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Effects on eating when your child has a food allergy

Dr. Sonja Burmeister, OTD, MSPA-C, OTR/L, EICP-OT

            Parents of children with food allergy know and understand the struggles their child endures with food selectivity.  Often food allergy is diagnosed secondary to an accidental exposure.  Regardless of the severity, that exposure may leave an impression on the child that food is not safe and eating certain foods could be life threatening.   As a Pediatric Occupational Therapist, I have treated hundreds of children with food selectivity.  Through careful observation and history taking I have discovered that some children who are “picky eaters” have underlying undiagnosed medical conditions, such as food allergy or esophageal eosinophillia, that precipitate their food aversion.  Other children may have texture intolerances and prefer a certain consistency of food such as crunchy items. In a study published by the World Journal of Gastroenterology, it was estimated that 20% of the general population express symptomatic responses to food (Teufel et al., 2007). 

            With the prevalence of food allergy and intolerances being so high, we must find safer ways of introducing new foods and help to minimize accidental exposures.  Part of being prepared is ensuring your child has early and thorough testing once a food allergy is discovered.  By ruling out allergy to the major threats, such as peanuts, tree nuts, milk, egg, soy and shellfish, your medical team can make recommendations on which foods to gradually try.  Here are some steps to making food discovery fun:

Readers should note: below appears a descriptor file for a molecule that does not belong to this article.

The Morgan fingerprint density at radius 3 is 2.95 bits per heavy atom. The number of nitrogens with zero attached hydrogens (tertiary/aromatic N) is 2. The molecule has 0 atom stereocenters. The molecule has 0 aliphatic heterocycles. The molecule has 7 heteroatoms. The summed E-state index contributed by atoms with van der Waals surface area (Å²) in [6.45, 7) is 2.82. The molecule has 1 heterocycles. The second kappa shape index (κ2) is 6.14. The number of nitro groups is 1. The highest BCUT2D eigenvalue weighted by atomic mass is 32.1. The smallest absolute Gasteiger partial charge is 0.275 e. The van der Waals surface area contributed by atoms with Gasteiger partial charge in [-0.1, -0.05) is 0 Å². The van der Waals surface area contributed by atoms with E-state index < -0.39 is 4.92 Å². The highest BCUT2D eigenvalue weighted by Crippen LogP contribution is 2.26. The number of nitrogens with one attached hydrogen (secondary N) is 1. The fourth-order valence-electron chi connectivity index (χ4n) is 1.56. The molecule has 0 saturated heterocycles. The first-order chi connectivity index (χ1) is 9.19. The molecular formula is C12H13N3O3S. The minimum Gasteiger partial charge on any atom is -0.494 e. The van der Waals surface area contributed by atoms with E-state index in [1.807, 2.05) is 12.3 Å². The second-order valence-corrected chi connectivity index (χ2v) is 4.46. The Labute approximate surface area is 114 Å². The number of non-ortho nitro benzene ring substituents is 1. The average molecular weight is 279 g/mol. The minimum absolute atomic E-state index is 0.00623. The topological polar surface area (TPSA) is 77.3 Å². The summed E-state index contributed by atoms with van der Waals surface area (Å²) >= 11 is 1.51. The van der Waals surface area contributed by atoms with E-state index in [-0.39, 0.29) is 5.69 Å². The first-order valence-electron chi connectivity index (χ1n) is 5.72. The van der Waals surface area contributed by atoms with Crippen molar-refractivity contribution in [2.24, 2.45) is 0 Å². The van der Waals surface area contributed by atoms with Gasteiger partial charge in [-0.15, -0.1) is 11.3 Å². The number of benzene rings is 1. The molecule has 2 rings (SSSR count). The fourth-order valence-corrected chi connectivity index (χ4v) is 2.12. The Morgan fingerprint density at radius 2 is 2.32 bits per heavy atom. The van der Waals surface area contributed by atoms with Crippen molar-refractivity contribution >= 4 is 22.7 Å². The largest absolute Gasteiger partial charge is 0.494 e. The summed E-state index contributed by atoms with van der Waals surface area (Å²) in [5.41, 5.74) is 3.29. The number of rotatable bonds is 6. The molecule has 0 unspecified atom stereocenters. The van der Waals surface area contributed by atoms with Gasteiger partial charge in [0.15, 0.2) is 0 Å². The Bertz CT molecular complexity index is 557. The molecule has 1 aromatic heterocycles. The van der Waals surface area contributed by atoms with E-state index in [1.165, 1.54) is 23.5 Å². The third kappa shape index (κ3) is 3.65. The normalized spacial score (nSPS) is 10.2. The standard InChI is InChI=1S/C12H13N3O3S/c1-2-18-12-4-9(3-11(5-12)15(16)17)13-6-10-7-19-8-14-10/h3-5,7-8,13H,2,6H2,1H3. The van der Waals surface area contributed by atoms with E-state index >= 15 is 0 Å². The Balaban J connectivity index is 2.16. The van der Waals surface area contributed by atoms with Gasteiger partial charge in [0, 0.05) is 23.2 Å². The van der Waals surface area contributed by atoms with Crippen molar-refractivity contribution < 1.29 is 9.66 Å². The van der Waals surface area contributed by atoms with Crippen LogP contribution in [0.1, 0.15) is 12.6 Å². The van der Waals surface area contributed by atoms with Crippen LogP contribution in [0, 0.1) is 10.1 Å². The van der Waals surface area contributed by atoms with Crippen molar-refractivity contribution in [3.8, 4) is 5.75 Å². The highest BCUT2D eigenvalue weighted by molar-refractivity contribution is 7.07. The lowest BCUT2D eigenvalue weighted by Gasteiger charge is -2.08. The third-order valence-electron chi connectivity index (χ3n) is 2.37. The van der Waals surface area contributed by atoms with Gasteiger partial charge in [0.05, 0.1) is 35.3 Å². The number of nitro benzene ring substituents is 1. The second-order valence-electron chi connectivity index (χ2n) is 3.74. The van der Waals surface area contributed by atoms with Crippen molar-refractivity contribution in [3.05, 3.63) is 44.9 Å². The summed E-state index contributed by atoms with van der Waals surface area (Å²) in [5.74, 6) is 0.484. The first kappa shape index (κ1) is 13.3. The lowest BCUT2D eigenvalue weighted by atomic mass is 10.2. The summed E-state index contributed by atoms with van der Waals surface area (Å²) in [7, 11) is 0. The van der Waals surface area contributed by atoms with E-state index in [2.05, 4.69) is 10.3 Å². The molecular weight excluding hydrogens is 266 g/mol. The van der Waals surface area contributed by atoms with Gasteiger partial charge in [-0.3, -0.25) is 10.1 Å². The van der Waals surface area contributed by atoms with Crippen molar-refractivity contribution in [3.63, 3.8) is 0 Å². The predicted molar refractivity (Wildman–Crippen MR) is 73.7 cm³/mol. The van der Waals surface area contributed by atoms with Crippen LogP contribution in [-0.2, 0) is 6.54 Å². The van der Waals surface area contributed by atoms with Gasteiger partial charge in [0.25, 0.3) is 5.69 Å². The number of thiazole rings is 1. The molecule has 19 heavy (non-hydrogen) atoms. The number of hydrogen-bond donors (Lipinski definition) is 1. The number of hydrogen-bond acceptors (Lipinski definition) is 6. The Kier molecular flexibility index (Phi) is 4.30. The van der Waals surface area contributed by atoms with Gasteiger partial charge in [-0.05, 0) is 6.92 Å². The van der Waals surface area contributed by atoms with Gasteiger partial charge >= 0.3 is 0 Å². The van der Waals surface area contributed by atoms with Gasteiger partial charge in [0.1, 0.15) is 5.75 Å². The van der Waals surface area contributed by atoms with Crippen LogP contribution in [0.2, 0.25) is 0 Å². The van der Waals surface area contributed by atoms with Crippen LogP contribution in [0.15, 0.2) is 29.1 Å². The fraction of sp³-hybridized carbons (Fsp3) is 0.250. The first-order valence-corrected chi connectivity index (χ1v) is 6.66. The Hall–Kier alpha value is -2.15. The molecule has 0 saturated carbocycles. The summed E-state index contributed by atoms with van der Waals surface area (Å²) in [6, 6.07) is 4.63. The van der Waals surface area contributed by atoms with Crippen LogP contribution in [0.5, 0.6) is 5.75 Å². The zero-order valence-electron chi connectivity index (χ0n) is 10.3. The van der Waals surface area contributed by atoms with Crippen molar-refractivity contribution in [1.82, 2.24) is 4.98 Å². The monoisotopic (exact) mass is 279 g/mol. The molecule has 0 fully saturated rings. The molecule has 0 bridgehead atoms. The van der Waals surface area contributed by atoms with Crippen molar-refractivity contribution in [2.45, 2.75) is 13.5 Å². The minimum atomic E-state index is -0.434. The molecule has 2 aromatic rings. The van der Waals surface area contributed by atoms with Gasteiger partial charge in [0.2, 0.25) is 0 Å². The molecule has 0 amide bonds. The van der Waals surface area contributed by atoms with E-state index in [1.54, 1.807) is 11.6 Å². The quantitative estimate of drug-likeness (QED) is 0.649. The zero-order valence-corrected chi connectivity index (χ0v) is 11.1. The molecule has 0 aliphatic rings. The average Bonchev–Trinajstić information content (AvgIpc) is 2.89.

1. Include your child in your grocery shopping experience. Show them how you look at labels to identify potential allergens.  Even small children can understand your intention as you model this behavior as part of your shopping routine.
  2. Allow your child to select from a variety of foods that you know are safe. Offering your child a sense of control over the food they eat is key in reducing their anxiety, especially when trying new foods.
  3. Invite your child to cook with you in the kitchen. Very small children can help to wash fruits and vegetables or place items in a bowl.  Older children can gain a wealth of knowledge from following the sequence of a recipe, measuring items and learning to cook with your guidance.
  4. Provide serving utensils for each allergen free food item you offer and encourage your child to “serve themselves” a spoonful, even if they don’t want to try it. (The key here is allergen free as you don’t want to accidentally cross contaminate food at the table).  Studies show that it takes around a dozen times of presenting a new food before a child may be willing to try it.
  5. Encourage your child to help clear the dishes and the food to the trash before putting their plate in the sink. This way your child has some engagement with the new food item, even if they aren’t willing to try it this time.
  6. Lastly, make food exploration fun. You can cut foods into fun shapes, create designs with food and even paint with it. The sky is the limit! 

           Reference:

Teufel, M., Biedermann, T., Rapps, N., Hausteiner, C., Henningsen, P., Enck, P. & Zipfel, S. (2007). Psychological burden of food allergy.  World Journal of Gastroenterology, 13(25), 3456-3465. doi: 10.3748/wig.v13.i25.3465

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One thought on “Effects on eating when your child has a food allergy

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